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Compare Winter Wheat Production Costs in Various Cropping Systems

August 23, 2013
2012 hard winter wheat crop
  
 
 

Winter wheat may be a viable option for farmers still experiencing drought.

By Jessica Johnson, University of Nebraska-Lincoln

If current drought and dry conditions persist into early fall, winter wheat may be a viable option for many producers, especially those in western Nebraska, due to its low water requirement.

The 2013 Nebraska Crop Budgets estimate per-bushel costs for both dryland and irrigated winter wheat production for various regions across the state. These budgets are based on UNL production recommendations and expectations. Cost projections are based on assumptions thought to be valid for many Nebraska producers; however, costs for individual producers may vary depending on agronomic and financial needs.

Dryland Production

Two dryland budgets (Budgets 48 and 52) provide cost estimates for production in the southwest region. No-till wheat after a row crop has a projected yield of 40 bushels per acre and an estimated cost per bushel of $7.35. With lower cost field operations and less expensive materials, no-till wheat before corn, two crops in three years, has a cost of $5.95 per bushel and a higher projected yield of 60 bushels per acre .

In the Panhandle dryland wheat production is the most common practice. Three budgets (Budgets 49, 50, and 51) outline different fallow options for this region, with actual yield of 45-55 bushels per acre. No-till fallow, one crop in two years, has the lowest estimated dryland cost at $5.86 per bushel. Clean-till fallow, one crop in two years, has the highest production cost at $7.09 per bushel. The production cost for stubble-mulch fallow, one crop in two years, falls in the middle at $6.47 per bushel.

In dryland production systems, wheat could have an economic advantage over corn or grain sorghum. Estimated statewide production costs for dryland corn are $6.34 per bushel with a yield of 85 bushels per acre (Budget 8). For western Nebraska and the Panhandle, a more realistic yield goal for dryland corn production is 55-60 bushels per acre. The grain sorghum budget (24) has an estimated statewide production cost of $3.89 per bushel with a yield of 95 bushels per acre.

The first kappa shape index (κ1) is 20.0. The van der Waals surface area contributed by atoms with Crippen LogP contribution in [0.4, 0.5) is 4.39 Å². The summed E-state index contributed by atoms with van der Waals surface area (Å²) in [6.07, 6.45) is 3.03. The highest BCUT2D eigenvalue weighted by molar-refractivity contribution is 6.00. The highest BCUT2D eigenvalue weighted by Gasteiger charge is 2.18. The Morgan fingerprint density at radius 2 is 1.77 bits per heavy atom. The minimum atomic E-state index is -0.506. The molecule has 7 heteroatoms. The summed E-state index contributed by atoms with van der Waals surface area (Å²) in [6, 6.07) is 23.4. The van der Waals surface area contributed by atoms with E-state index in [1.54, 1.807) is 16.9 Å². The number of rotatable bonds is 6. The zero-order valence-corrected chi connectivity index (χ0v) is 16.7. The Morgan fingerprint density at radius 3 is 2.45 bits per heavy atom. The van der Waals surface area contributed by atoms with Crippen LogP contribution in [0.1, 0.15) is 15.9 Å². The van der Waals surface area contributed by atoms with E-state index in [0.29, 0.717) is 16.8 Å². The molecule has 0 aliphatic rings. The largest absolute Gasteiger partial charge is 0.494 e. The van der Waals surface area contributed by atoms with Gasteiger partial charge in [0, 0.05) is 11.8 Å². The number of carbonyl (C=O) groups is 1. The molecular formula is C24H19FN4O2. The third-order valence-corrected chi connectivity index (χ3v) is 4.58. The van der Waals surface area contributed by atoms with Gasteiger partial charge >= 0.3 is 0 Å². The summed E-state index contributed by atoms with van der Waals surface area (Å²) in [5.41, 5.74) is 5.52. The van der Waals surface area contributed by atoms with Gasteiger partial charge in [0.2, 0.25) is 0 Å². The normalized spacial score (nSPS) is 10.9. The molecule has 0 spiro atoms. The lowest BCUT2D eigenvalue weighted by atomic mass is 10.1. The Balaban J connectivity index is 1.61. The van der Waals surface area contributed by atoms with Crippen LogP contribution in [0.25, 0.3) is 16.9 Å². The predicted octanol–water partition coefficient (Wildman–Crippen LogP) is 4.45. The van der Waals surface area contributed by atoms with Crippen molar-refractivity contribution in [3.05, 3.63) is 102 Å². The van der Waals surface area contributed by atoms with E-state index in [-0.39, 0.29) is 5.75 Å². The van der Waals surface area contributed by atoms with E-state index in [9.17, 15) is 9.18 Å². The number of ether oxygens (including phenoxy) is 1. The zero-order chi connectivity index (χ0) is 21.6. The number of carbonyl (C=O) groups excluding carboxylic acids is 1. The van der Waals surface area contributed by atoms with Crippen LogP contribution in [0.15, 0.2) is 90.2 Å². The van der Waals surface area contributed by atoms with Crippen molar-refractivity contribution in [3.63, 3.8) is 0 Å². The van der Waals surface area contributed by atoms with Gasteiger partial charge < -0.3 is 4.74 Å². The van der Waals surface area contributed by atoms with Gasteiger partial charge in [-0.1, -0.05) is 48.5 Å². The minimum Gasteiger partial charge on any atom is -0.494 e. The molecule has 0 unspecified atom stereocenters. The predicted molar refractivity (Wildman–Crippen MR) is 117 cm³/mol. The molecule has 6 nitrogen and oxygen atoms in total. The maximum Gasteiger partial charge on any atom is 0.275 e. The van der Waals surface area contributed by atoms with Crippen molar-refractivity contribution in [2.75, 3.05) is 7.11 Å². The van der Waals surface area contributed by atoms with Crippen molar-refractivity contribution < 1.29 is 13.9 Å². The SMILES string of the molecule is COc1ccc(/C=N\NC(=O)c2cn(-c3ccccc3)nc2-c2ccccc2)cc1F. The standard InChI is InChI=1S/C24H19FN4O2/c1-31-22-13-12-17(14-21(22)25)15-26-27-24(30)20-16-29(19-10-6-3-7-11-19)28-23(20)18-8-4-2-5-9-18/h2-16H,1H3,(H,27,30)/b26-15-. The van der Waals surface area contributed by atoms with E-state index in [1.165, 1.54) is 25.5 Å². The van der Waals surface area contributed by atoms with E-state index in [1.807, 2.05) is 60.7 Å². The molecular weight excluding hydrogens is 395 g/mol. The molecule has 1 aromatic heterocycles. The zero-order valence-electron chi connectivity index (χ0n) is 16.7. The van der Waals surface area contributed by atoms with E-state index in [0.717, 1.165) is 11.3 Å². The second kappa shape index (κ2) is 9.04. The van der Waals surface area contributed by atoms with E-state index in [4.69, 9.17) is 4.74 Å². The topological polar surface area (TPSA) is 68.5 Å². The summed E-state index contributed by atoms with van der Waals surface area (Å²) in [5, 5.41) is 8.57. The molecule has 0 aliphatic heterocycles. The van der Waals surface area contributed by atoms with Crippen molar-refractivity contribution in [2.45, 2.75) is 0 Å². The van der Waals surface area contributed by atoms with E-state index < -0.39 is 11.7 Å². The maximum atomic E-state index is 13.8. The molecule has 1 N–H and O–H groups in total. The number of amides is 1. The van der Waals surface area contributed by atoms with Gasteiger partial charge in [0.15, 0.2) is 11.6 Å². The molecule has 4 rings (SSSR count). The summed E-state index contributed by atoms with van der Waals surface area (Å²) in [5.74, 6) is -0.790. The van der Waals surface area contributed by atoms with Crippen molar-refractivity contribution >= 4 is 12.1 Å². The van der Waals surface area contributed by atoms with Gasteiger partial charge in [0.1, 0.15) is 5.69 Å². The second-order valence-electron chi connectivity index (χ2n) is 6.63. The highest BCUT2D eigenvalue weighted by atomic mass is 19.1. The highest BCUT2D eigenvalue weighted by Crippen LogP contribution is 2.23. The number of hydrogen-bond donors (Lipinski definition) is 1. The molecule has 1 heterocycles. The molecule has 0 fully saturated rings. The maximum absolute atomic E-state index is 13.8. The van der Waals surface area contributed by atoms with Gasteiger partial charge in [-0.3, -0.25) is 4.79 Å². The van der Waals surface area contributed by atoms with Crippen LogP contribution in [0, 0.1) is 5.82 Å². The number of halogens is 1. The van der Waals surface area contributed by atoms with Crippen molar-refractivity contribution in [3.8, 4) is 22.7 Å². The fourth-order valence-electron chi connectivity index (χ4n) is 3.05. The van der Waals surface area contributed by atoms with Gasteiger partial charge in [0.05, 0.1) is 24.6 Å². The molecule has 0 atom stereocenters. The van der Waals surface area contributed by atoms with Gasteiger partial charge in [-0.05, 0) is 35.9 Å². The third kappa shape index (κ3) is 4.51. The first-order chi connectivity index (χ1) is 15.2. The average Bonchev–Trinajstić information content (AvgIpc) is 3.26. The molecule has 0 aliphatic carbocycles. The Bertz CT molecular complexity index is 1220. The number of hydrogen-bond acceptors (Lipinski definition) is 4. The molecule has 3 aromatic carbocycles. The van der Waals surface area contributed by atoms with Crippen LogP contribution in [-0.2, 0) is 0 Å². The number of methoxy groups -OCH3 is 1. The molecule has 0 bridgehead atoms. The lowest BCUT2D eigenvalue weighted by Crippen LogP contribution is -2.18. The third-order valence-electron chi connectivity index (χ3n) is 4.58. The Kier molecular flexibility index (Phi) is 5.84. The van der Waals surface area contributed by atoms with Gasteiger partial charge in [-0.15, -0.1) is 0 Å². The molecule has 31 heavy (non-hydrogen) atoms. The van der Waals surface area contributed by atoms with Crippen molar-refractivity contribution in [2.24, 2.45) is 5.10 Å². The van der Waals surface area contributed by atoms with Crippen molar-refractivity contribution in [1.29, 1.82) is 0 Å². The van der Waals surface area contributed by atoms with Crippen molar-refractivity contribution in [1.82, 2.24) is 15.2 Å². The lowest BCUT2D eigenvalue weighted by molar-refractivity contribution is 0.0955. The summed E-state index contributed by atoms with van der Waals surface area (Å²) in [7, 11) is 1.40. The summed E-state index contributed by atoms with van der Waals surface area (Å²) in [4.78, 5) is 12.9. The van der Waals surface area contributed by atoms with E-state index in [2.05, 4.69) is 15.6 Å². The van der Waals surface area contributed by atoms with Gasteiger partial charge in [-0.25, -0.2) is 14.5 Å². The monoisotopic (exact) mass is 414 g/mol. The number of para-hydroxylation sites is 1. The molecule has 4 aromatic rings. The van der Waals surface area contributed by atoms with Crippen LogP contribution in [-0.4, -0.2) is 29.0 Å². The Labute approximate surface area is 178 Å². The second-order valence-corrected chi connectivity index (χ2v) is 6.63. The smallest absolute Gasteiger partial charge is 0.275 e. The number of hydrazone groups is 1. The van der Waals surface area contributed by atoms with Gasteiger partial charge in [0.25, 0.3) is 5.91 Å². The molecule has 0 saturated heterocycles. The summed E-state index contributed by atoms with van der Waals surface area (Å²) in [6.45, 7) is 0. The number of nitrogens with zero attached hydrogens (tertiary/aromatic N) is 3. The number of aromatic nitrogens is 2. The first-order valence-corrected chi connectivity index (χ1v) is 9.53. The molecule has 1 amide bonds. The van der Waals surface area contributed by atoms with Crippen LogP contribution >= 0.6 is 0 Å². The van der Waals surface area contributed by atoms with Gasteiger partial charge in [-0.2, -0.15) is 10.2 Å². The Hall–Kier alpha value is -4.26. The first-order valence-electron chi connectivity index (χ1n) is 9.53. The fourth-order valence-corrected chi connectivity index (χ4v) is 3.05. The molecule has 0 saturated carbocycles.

Irrigated Production

Approximately 10% of winter wheat in the Panhandle is irrigated. It is estimated that with 8 acre-inches of water and a 90 bushels per acre yield, production costs would be approximately $5.90 per bushel. By comparison, the statewide pivot-irrigated corn budget (18) estimates that corn will use 13 acre-inches of water, produce 225 bushels, and cost approximately $5.66 per bushel. Realistic yield goals for irrigated corn in the Panhandle are around 180 bushels per acre.

When making planting decisions, it is important to consider all costs associated with production, including labor, scouting for pests, insurance, overhead, and land taxes. The budgets include these as well as non-cash expenses such as machinery depreciation, lost interest on operating capital, and real estate opportunity cost. Cash costs that only account for monetary spending are available within the Nebraska Crop Budgets Excel spreadsheet.

Crop Production Budgets in PDF and Excel Formats

The crop production budgets cited and many more are available online in PDF and Excel formats. The Excel format allows modifications so you can estimate costs for your production system and compare commodities based on your practices. Download these at http://cropwatch.unl.edu/web/economics/budgets.

UNL wheat systems

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RELATED TOPICS: Wheat, Production

 
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